Health secretary Matt Hancock has confirmed that his view of the French community pharmacy model is central to his plans for English pharmacies.
He told the Sigma Conference in a pre-recorded video message this means making “better use of the clinical skills of pharmacists to support people’s health close to home" and said he wanted to remove barriers preventing this.
There are three "big areas where we want to work with you to make this difference," he said.
"First is supporting urgent care. We want to build on the success of the launch of the Community Pharmacist Consultation Service, and expand the referrals from NHS 111.
“Second, I want to make better use of pharmacists to skills to optimise the use of medicines. We are going to align the work we commission in community pharmacies with that commissioned in GP practices to tackle the common areas where harm can result from taking medicines.
"We want to use the relationships pharmacies have with their patients to improve the use of medicines, to prevent unnecessary hospital admissions. We are targeting the effective use of inhalers and preventative medicines in what we are asking our pharmacists to provide.”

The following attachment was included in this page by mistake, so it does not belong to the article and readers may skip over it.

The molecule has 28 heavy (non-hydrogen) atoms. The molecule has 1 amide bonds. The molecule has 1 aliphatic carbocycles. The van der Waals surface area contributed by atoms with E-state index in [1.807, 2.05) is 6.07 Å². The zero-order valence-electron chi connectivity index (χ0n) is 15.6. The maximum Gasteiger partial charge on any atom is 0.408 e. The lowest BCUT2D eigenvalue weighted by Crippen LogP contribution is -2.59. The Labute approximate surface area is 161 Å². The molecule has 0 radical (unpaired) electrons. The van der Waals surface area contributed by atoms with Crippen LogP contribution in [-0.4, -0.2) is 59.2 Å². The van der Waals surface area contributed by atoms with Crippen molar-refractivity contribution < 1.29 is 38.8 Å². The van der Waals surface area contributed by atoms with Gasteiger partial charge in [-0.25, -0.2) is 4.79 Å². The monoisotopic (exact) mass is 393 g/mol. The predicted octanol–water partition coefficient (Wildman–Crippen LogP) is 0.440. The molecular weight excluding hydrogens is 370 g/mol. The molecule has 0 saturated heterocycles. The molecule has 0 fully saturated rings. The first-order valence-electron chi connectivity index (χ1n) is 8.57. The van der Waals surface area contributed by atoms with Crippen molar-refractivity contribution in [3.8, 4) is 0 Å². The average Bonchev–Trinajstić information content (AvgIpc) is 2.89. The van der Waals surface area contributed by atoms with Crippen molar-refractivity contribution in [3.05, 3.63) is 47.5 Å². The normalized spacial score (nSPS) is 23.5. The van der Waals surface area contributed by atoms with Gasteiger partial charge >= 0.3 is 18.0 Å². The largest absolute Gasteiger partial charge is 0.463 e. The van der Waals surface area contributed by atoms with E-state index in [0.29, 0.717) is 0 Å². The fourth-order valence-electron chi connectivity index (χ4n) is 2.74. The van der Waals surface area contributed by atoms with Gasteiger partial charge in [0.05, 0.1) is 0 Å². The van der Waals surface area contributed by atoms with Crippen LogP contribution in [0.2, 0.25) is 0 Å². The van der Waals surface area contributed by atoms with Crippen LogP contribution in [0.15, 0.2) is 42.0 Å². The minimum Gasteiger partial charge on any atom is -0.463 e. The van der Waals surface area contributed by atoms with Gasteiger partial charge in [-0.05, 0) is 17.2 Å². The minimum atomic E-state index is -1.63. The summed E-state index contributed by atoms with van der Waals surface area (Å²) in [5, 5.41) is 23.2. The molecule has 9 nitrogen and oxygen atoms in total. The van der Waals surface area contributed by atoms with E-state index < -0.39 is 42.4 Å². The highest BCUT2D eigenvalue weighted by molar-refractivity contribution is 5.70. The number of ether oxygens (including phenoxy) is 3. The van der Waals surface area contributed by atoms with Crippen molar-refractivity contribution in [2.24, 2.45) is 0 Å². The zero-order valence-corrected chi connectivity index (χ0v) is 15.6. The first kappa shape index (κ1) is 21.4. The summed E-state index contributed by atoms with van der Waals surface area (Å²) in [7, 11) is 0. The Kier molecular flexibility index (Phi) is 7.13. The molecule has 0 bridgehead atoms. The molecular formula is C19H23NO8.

His third area was prevention. “We want pharmacies to be healthy living pharmacies and help people reduce the risk of developing disease,” he said.
“In the coming year we’ll be piloting the testing of high blood pressure in community pharmacy, with a view to commissioning this service nationwide. Importantly, this is linked to a new service in the GP contract, so together you can reduce premature death and disability caused by coronary heart disease in this country.”
These developments would require a "more integrated way of working across primary care pharmacy" than is standard at present, he commented.
He said a huge amount of time is being spent dealing with challenges of the coronavirus. “This is an area where the reassurance of our whole NHS is going to be important,” he said.
“We will make sure we will have the communications right with pharmacists as well as with the rest of the NHS so the public get the information they need.”